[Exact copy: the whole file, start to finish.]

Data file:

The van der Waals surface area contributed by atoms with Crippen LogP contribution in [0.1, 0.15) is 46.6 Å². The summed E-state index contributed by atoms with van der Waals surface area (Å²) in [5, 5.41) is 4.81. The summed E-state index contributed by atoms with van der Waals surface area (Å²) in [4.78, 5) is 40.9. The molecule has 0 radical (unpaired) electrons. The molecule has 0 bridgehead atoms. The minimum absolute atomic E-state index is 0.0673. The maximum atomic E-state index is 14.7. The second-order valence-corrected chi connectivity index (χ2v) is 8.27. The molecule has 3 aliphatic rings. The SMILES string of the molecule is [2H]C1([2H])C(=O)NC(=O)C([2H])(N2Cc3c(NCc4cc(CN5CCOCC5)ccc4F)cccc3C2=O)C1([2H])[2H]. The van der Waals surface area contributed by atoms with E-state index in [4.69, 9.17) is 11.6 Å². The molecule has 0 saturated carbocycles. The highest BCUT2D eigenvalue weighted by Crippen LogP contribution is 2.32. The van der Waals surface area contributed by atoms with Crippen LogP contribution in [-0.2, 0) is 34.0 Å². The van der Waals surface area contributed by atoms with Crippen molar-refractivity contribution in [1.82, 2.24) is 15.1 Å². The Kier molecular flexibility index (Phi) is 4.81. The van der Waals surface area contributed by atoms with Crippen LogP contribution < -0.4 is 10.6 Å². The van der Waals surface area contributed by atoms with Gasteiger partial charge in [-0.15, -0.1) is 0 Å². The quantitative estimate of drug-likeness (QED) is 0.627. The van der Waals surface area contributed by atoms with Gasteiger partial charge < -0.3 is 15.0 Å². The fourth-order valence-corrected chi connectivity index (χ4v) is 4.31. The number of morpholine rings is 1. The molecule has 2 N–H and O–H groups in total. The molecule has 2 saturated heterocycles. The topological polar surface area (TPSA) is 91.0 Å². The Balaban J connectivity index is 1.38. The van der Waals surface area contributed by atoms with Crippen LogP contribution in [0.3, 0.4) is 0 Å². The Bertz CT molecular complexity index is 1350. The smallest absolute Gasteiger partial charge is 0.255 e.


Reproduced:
The van der Waals surface area contributed by atoms with Crippen LogP contribution in [0.1, 0.15) is 46.6 Å². The summed E-state index contributed by atoms with van der Waals surface area (Å²) in [5, 5.41) is 4.81. The summed E-state index contributed by atoms with van der Waals surface area (Å²) in [4.78, 5) is 40.9. The molecule has 0 radical (unpaired) electrons. The molecule has 0 bridgehead atoms. The minimum absolute atomic E-state index is 0.0673. The maximum atomic E-state index is 14.7. The second-order valence-corrected chi connectivity index (χ2v) is 8.27. The molecule has 3 aliphatic rings. The SMILES string of the molecule is [2H]C1([2H])C(=O)NC(=O)C([2H])(N2Cc3c(NCc4cc(CN5CCOCC5)ccc4F)cccc3C2=O)C1([2H])[2H]. The van der Waals surface area contributed by atoms with E-state index in [4.69, 9.17) is 11.6 Å². The molecule has 0 saturated carbocycles. The highest BCUT2D eigenvalue weighted by Crippen LogP contribution is 2.32. The van der Waals surface area contributed by atoms with Crippen LogP contribution in [-0.2, 0) is 34.0 Å². The van der Waals surface area contributed by atoms with Crippen molar-refractivity contribution in [1.82, 2.24) is 15.1 Å². The Kier molecular flexibility index (Phi) is 4.81. The van der Waals surface area contributed by atoms with Crippen LogP contribution < -0.4 is 10.6 Å². The van der Waals surface area contributed by atoms with Gasteiger partial charge in [-0.15, -0.1) is 0 Å². The quantitative estimate of drug-likeness (QED) is 0.627. The van der Waals surface area contributed by atoms with Gasteiger partial charge < -0.3 is 15.0 Å². The fourth-order valence-corrected chi connectivity index (χ4v) is 4.31. The number of morpholine rings is 1. The molecule has 2 N–H and O–H groups in total. The molecule has 2 saturated heterocycles. The topological polar surface area (TPSA) is 91.0 Å². The Balaban J connectivity index is 1.38. The van der Waals surface area contributed by atoms with Crippen LogP contribution in [0.3, 0.4) is 0 Å². The Bertz CT molecular complexity index is 1350. The smallest absolute Gasteiger partial charge is 0.255 e.